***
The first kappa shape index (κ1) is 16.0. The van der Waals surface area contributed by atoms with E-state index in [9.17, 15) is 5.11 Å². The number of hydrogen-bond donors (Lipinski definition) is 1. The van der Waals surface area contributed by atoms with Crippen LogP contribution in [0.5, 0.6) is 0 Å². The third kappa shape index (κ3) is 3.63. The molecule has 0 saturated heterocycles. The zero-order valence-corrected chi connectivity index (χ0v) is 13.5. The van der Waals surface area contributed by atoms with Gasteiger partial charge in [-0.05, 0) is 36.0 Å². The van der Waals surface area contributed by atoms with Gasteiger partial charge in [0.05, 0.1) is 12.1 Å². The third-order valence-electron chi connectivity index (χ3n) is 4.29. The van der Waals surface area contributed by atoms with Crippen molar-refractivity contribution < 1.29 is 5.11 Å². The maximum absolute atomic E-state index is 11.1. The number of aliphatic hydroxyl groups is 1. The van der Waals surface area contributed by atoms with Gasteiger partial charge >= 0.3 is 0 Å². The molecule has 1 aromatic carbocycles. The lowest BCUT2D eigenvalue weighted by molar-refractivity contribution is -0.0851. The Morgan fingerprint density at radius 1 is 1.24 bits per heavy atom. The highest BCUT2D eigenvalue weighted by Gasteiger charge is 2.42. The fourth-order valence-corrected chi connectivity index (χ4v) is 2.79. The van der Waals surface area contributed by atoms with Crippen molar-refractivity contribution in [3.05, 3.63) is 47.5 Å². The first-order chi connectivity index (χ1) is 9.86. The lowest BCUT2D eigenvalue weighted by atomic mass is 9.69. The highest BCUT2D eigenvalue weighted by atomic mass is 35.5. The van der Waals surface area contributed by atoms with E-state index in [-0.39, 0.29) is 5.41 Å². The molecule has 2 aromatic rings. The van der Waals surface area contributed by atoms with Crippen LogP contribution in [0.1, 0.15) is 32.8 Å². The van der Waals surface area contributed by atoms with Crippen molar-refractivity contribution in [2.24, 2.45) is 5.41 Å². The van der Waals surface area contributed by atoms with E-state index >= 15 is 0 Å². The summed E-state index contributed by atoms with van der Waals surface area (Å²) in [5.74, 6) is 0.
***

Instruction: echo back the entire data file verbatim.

The first kappa shape index (κ1) is 16.0. The van der Waals surface area contributed by atoms with E-state index in [9.17, 15) is 5.11 Å². The number of hydrogen-bond donors (Lipinski definition) is 1. The van der Waals surface area contributed by atoms with Crippen LogP contribution in [0.5, 0.6) is 0 Å². The third kappa shape index (κ3) is 3.63. The molecule has 0 saturated heterocycles. The zero-order valence-corrected chi connectivity index (χ0v) is 13.5. The van der Waals surface area contributed by atoms with Gasteiger partial charge in [-0.05, 0) is 36.0 Å². The van der Waals surface area contributed by atoms with Gasteiger partial charge in [0.05, 0.1) is 12.1 Å². The third-order valence-electron chi connectivity index (χ3n) is 4.29. The van der Waals surface area contributed by atoms with Crippen molar-refractivity contribution < 1.29 is 5.11 Å². The maximum absolute atomic E-state index is 11.1. The number of aliphatic hydroxyl groups is 1. The van der Waals surface area contributed by atoms with Gasteiger partial charge >= 0.3 is 0 Å². The molecule has 1 aromatic carbocycles. The lowest BCUT2D eigenvalue weighted by molar-refractivity contribution is -0.0851. The Morgan fingerprint density at radius 1 is 1.24 bits per heavy atom. The highest BCUT2D eigenvalue weighted by Gasteiger charge is 2.42. The fourth-order valence-corrected chi connectivity index (χ4v) is 2.79. The van der Waals surface area contributed by atoms with Crippen molar-refractivity contribution in [3.05, 3.63) is 47.5 Å². The first-order chi connectivity index (χ1) is 9.86. The lowest BCUT2D eigenvalue weighted by atomic mass is 9.69. The highest BCUT2D eigenvalue weighted by atomic mass is 35.5. The van der Waals surface area contributed by atoms with E-state index in [-0.39, 0.29) is 5.41 Å². The molecule has 2 aromatic rings. The van der Waals surface area contributed by atoms with Crippen LogP contribution in [0.1, 0.15) is 32.8 Å². The van der Waals surface area contributed by atoms with Crippen molar-refractivity contribution in [2.24, 2.45) is 5.41 Å². The van der Waals surface area contributed by atoms with E-state index >= 15 is 0 Å². The summed E-state index contributed by atoms with van der Waals surface area (Å²) in [5.74, 6) is 0.